Shadow without Object
An interdisciplinary symposium on photographic futures in a post-digital world.
4 December 2015
The 'Shadow without Object' symposium in particularly explored one of the medium's long-held and contentious theoretical tenets which describes the physical relationship between a photograph and its subject - the index.
Bringing together new research from across the visual arts, particle physics and conservation studies, the symposium addressed renewed interest in photographic indexicality. It reconsidered ideas around materiality, subjectivity and realism in light of emerging imaging processes and their historical contexts.
Challenging linear histories of photography, the contributions at this event promised to open up photography's technical and conceptual operations beyond narrow dichotomies of past / future, analogue / digital and light / matter.
Symposium proceedings will be made available in a forthcoming special issue of the peer-reviewed journal Philosophy of Photography.
Presented by the BA Photography department at Camberwell College of Arts.
Artist and Senior Research Fellow at the London College of Communication. Her work explores the impact of photography, flight and the technologies of modern warfare on the representation of contested landscapes.
Presentation - View from Above: Latent Images in the Landscape.
Artist and BA Photography Lecturer at Camberwell College of Arts. His practice uses photography, moving image and sculpture to insert itself into historical junctures of image cultures and the built environment. See Behr's full biography.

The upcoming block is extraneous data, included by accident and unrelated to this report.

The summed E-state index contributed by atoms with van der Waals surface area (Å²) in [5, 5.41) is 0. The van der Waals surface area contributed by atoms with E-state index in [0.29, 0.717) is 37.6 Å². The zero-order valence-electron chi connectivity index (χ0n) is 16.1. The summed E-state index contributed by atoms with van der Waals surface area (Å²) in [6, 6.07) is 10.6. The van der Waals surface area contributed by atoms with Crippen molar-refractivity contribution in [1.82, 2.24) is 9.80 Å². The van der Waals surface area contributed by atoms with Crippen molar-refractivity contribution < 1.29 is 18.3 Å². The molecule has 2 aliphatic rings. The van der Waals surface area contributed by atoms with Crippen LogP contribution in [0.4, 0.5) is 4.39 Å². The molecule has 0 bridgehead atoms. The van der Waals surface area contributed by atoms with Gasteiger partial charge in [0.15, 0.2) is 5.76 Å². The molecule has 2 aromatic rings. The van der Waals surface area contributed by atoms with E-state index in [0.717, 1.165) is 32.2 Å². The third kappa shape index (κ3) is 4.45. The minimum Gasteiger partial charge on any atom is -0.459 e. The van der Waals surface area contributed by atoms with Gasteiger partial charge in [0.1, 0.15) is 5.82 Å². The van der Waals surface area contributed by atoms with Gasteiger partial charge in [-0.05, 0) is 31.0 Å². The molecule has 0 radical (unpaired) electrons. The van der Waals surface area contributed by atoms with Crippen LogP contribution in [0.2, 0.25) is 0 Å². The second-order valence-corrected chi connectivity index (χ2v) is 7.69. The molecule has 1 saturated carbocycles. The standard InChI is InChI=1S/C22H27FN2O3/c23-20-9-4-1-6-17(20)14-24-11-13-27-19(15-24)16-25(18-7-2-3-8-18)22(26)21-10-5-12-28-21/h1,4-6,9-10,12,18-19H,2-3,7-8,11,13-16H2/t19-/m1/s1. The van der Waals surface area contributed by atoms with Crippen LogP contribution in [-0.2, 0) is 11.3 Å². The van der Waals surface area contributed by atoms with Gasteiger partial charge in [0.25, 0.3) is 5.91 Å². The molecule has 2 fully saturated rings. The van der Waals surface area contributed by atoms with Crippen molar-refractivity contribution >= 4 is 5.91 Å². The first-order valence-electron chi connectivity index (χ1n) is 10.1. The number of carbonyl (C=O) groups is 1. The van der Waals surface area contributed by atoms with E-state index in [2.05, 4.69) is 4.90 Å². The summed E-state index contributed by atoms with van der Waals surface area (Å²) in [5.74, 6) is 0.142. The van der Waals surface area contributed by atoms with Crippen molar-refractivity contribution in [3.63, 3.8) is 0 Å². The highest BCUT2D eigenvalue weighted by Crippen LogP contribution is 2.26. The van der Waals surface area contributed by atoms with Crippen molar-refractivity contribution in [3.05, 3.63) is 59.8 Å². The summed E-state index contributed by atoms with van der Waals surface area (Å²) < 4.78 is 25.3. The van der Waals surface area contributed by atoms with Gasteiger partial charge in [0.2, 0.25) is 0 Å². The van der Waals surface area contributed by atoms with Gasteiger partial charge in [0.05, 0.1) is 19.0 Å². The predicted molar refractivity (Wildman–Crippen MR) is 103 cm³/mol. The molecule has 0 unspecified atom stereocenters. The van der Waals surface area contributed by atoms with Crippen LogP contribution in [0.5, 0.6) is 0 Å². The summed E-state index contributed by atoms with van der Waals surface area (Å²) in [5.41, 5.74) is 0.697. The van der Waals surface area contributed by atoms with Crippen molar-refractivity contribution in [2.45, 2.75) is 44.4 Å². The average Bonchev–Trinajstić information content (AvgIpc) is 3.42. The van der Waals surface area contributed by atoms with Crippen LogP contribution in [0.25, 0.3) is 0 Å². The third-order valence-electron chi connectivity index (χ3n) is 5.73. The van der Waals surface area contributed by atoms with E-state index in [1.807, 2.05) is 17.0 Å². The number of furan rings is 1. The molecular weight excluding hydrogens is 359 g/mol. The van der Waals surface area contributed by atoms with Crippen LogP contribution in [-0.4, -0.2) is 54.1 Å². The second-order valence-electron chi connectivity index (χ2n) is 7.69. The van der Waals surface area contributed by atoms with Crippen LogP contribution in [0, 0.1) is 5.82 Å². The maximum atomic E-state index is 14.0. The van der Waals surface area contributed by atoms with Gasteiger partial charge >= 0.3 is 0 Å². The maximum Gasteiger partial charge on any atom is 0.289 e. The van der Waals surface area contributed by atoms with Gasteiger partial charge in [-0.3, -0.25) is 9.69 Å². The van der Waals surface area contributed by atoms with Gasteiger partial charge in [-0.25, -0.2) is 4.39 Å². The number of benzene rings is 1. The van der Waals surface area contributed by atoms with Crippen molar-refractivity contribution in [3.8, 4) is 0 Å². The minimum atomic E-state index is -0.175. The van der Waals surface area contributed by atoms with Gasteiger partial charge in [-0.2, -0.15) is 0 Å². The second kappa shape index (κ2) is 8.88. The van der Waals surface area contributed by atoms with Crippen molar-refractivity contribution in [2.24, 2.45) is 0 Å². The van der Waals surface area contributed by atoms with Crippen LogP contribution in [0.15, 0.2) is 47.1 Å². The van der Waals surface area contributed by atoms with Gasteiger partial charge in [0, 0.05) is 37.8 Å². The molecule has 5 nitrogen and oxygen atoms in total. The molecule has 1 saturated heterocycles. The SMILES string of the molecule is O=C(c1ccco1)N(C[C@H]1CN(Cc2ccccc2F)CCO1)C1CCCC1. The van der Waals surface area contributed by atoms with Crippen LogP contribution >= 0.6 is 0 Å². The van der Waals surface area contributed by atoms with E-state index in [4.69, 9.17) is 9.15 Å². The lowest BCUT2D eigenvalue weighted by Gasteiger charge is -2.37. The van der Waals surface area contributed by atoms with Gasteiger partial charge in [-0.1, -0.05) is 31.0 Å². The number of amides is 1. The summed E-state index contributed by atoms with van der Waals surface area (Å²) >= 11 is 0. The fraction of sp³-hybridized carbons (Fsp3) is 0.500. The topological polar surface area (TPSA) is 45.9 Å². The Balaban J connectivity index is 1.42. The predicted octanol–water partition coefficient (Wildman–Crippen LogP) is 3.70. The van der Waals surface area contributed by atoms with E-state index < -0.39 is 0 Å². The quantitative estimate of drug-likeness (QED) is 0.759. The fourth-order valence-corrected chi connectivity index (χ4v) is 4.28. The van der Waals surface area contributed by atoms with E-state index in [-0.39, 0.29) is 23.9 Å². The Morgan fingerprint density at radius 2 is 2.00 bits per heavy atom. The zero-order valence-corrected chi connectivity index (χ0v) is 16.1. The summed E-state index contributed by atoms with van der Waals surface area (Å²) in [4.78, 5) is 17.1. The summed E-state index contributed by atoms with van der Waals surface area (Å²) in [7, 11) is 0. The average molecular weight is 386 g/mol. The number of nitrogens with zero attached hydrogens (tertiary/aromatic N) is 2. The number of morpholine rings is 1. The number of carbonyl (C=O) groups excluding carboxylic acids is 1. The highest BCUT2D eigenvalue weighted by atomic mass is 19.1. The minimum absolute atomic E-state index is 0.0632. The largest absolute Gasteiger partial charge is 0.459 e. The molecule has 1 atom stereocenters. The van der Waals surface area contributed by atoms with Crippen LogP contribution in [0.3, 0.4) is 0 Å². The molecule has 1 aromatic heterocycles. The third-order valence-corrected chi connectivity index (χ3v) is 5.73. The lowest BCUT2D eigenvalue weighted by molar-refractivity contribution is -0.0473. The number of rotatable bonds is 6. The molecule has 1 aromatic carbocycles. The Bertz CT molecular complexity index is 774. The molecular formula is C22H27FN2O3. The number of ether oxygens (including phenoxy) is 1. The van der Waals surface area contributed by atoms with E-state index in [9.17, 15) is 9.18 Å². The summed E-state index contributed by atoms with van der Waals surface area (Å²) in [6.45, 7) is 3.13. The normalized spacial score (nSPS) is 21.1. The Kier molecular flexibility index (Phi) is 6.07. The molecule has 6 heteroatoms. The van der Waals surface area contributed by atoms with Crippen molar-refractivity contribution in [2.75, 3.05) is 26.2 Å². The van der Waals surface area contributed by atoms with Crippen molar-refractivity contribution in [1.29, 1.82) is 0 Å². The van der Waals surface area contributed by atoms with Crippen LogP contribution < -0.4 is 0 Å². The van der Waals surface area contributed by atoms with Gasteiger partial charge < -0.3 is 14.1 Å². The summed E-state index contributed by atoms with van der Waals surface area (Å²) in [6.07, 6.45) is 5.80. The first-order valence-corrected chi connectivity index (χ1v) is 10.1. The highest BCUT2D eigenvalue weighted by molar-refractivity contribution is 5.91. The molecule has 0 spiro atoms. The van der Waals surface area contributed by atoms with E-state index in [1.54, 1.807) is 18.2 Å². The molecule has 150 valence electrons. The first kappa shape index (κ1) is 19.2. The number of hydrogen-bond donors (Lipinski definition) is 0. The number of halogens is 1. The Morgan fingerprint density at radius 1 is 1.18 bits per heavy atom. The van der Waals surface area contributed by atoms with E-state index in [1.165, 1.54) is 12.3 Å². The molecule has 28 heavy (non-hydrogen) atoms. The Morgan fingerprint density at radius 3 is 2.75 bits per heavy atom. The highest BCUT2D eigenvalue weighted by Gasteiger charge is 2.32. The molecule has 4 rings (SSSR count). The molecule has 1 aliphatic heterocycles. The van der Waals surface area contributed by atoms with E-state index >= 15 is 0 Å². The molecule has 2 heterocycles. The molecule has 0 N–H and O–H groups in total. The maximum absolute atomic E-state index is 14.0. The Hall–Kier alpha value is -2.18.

Presentation - Akeley in the Elephant Skull: Trajectory of a Taxidermic Image.
Artist and PhD candidate at Chelsea College of Arts. His work deals with representations of cinematic time, introducing a malleable physical engagement with the normally intangible experience of cinema.
Presentation - Searching for Traces of the Indexical within Synthetically Rendered Imagery.
Dr. Michael Doser
Research physicist at CERN, the European Center for Nuclear Research in Geneva, Switzerland. He is working on a project using traditional photochemical emulsion to observe the gravitational behaviour of antimatter across three dimensional space.
Presentation - Seeing Antimatter Disappear.
Professor Dr. Peter Geimer
Director of the Department of Art History at Freie Universit in Berlin. He has published extensively on photography and the cultural histories of photographic materiality.
Presentation - The Accident is Original: On Photographic Apparitions.
Artist and Course Leader for MA Fine Art at Central Saint Martins. Her research interests involve technical histories and include a collaborative project with archaeologists at the University of Southampton to develop innovative uses for 3D technologies.
Presentation - Photo Sculpture: A Sum of the Profiles.
Artist and researcher based in Milan. His practice operates across film, installation and lecture-performance to explore the peripheries of scientific research.
Presentation - Non-standard Uncertainties: Experiments in the Current Visual Conditions of the Kilogram Standards.
Dr. Daniel Rubinstein
Artist, writer and Course Leader for MA Photography at Central Saint Martins. He has published widely on the philosophical implications of emerging imaging cultures and is co-editor of the journal Philosophy of Photography.
Presentation - Graven Images: Photography after Heidegger, Lyotard and Deleuze.
Sacher works in the field of museum conservation, currently based at University College London Institute for Sustainable Heritage and the Wellcome Library. Her research concerns the impact of different lighting intensities on the long term stability of artefacts.
Presentation - Managing Change to Collections using Microfadeometry.
Artist, writer, curator and Course Leader for BA Photography at Camberwell College of Arts. His practice employs strategies of appropriation and interruption at the site of photographic reproduction. See Wooldridge's full biography.
Presentation - Some Notes on a New Realism: Relocating Representation in the Technical Image.